A Blow to Sanctions: Iran Now Powers Regional Internet

Rich Tehrani : Communications and Technology Blog - Tehrani.com
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A Blow to Sanctions: Iran Now Powers Regional Internet

As Iran pursues its nuclear ambitions it destabilizes the entire region and threatens to spread nuclear war technology throughout the middle-east. Just one side-effect of this trend will be much easier access to nuclear material by terrorists and Iran is already a well-known state sponsor of terrorism so this point isn't a leap of faith.

In response to Iran continuing its nuclear development, many western countries including the US are putting pressure on the country via sanctions which are making the lives of many Iranians much more difficult.

In response, Iran is working on building bridges to its neighbors with a network of road, railway, and tunnel schemes along with expensive port upgrades in what experts say is a concerted attempt to restore the country's traditional role as a trade hub.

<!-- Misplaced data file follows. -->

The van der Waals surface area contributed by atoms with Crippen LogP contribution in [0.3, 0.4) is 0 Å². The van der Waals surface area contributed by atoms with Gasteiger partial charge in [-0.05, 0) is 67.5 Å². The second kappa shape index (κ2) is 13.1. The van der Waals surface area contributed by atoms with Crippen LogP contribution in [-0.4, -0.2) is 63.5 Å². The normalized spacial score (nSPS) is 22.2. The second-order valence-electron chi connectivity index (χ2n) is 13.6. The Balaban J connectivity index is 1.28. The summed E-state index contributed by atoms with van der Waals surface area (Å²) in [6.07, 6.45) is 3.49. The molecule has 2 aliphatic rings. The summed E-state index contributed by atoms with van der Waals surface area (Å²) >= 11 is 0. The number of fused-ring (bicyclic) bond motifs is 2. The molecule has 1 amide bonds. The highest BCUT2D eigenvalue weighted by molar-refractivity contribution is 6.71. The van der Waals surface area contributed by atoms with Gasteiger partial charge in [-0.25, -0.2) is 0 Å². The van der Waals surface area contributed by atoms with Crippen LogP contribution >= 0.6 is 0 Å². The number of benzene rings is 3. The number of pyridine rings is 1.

Simultaneously the country has in recent weeks expanded its influence online and is providing Internet transit to Afghanistan, Iraq and perhaps soon Pakistan. Iran is one of the few countries who keeps a tight lid on what its citizens have access to online. As it becomes a regional Internet provider, who knows how the country will use it's newly found online power and influence.

iran-internet-transit-arrows.jpg

The arrows tell the story. Notice Afghanistan is now relying on Uzbekistan and Iran for Internet transit instead of Pakistan

Let's put it this way, Even the mention of a concept like net neutrality in the country can lead to an all expense paid trip to prison if not far worse.

Moreover, as Iran begins to supply more and more of its neighbors with technology such as Internet and electricity, they generate a tremendous amount of good-will in the region making any future conflict with Iran and the west a more challenging endeavor.

Perhaps the largest challenge here for politicians relying on sanctions is that the information economy continues to allow Iran to generate revenue online and subsequently physical sanctions may have a much lesser effect on influencing them.

I will not use this space to suggest an alternative US strategy at this time but one hopes the right people are reading and recognizing that the current sanction strategy is destined to become less effective over time.



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